Rev. Dr. John Judson
January 23, 2022
Ezra 3:1-7, Luke 4:14-21
I had everything packed in the car. I had carefully loaded my camera bags with my video cameras, tripods, and sound equipment. Cindy and I then hopped in the car and headed for the interview we were going to be doing with Justin and Alexis Black. If you are unaware of who they are, Justin and Alexis both grew up in the foster care system. They met in college, married, and then wrote a book entitled, “Redefining Normal,” which is about their journey through the system and how with God’s help they redefined their lives. It is a great book. Cindy and I were excited about meeting them, and doing the interview, and so we headed up I-75. When we had driven about two hours, Cindy asked me, “Are you sure you have the right address?” “Of course,” I replied. “Why don’t we just pull over at this upcoming rest stop,” She said, “And be sure.” As Cindy was making her wise recommendation there was a still, small voice in the back of my head saying…didn’t you get a new address? Pulling into the rest area, we phoned. “Oh no, “Alexis said when she answered. “We moved to Kalamazoo a couple of months ago.” I apologized for the mix up and they were gracious letting us know that it would be ok if we were late. I then plugged their address into Google Maps and realized there was no easy way to get from where we were to where they were. I suppose the upside was that Cindy and I saw parts of Michigan we would never have seen otherwise. We finally made it to their home, were received warmly, and got a marvelous interview…which by the way you can watch on our website. That story kept coming back to me this week as I thought about first steps; the first steps of a journey. That while it is true that the longest journey begins with a single step, it always helps if that step is in the right direction.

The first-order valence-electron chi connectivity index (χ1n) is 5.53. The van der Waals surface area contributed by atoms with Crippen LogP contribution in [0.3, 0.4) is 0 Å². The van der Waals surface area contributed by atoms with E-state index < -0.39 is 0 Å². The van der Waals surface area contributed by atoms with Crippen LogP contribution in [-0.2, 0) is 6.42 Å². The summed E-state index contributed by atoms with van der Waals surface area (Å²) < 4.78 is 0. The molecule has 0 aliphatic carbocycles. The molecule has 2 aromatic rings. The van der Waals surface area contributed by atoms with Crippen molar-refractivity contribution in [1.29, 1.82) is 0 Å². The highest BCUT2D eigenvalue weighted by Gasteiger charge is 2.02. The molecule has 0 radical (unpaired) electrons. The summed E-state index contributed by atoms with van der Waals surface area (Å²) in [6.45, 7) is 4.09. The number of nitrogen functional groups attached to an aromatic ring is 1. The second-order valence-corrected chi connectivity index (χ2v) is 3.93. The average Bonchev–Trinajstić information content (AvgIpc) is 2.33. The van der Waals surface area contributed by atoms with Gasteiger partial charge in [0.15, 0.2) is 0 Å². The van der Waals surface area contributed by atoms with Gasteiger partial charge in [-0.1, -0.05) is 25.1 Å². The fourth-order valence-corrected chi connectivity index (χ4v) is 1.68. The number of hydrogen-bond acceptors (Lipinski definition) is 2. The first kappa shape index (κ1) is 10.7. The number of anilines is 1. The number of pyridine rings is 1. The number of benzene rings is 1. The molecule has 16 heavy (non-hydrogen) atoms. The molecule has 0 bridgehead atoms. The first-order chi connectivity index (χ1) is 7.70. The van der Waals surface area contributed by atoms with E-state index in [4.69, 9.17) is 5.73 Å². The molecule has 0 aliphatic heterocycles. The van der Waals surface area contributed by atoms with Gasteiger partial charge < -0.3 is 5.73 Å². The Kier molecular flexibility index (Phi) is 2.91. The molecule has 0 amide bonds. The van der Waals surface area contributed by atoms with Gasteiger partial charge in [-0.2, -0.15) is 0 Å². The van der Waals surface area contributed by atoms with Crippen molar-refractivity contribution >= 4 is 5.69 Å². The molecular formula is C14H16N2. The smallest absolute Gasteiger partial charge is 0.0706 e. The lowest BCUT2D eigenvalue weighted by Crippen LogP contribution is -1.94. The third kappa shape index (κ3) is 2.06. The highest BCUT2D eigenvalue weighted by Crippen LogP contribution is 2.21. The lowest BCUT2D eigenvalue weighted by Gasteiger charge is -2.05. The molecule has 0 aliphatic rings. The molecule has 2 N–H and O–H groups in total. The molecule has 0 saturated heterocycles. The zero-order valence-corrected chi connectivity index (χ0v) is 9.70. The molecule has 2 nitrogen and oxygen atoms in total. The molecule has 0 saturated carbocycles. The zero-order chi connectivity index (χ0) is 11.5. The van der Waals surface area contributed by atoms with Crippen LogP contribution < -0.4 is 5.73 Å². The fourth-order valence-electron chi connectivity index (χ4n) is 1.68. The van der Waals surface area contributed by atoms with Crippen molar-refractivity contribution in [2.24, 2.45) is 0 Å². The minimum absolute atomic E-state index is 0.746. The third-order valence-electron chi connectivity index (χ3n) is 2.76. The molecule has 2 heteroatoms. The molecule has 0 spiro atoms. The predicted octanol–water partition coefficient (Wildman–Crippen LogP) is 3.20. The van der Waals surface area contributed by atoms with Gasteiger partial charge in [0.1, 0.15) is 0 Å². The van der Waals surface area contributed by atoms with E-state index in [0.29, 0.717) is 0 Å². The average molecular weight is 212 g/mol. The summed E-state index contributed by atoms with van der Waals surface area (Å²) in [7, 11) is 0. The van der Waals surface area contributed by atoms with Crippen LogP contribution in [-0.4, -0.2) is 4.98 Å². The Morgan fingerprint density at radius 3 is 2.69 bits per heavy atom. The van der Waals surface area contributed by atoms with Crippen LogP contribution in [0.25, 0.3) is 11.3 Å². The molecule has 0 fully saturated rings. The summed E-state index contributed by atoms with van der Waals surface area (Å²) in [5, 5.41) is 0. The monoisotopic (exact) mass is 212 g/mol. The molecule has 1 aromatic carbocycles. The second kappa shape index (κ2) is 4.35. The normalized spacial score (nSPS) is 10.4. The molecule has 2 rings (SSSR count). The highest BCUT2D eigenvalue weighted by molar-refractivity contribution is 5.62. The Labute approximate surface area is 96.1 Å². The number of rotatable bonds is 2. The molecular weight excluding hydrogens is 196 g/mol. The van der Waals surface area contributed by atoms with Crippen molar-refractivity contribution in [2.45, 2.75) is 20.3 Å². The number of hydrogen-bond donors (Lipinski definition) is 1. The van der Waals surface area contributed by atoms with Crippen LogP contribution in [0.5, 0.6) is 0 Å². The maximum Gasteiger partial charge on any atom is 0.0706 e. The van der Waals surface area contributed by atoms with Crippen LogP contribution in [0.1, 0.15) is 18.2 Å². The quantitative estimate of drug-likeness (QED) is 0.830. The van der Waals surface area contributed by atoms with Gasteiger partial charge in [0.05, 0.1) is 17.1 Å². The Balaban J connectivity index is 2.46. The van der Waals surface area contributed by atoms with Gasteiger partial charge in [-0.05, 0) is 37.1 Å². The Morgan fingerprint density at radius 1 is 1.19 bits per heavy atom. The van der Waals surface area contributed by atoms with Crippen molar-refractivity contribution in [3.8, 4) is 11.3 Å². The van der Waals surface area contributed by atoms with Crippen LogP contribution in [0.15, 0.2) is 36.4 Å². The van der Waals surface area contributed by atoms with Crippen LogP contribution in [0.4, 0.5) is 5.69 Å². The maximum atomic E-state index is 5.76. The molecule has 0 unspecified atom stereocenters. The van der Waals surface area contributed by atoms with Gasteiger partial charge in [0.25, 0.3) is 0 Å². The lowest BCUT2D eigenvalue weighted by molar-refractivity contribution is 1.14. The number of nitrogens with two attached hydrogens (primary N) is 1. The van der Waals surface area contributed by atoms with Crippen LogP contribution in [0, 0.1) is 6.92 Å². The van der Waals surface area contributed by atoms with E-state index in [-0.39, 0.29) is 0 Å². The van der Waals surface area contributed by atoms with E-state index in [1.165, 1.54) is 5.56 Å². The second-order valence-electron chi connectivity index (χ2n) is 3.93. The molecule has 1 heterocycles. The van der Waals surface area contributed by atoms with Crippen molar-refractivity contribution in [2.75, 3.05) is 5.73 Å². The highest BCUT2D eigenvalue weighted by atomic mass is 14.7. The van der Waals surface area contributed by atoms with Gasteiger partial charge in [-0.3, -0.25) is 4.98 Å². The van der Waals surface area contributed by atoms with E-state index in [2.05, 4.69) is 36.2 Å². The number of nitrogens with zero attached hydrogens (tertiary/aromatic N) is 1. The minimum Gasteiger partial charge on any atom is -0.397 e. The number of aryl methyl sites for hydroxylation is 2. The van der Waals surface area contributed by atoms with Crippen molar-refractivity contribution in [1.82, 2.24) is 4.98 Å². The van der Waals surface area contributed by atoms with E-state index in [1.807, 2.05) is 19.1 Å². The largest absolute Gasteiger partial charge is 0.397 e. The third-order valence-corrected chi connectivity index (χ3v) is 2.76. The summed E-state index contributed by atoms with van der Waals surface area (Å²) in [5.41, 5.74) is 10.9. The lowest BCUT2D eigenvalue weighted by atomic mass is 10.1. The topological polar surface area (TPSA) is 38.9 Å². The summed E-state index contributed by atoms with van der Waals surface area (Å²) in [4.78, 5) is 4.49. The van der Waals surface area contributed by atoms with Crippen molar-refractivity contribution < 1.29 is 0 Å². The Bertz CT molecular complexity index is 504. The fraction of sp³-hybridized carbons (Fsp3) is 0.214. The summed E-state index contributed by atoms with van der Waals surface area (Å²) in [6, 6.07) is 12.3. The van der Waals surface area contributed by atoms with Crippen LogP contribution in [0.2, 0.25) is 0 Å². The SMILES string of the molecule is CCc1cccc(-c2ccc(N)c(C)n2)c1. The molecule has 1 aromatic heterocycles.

The same holds true for our faith journeys. To start, or to start again, it helps to be pointed in the right direction. The question is, how do we do that? How do we ensure that our first steps are in the right direction? Fortunately, both our stories this morning offer us insight into how we can move in the right direction regardless of where we are in our journeys. Our story out of Ezra describes the first steps that the returning Jewish community made when they returned to the ruins of Jerusalem after years of exile. I say that Jerusalem was in ruins because the Babylonians had literally burned what could be burned and pulled down what could be pulled down. The city was a heap of rubble. One would think that the first priority of the returnees would be to rebuild the walls of the city for protection, or to raise a defense force; for they were surrounded by enemies, nations who did not want the Jews to rebuild their city and their lives. But the returnees did not do that. Instead, they built an altar to God. Then they made their first offerings. Then they made plans to rebuild the Temple. In other words what the Jewish people did was to begin their journey by orienting themselves to the God who had saved them. The people engaged in religious practices and rituals that made sure that their hearts were rightly oriented, toward God and not toward fear. In this way they believed that this new opportunity they had been given to be God’s people would be successful.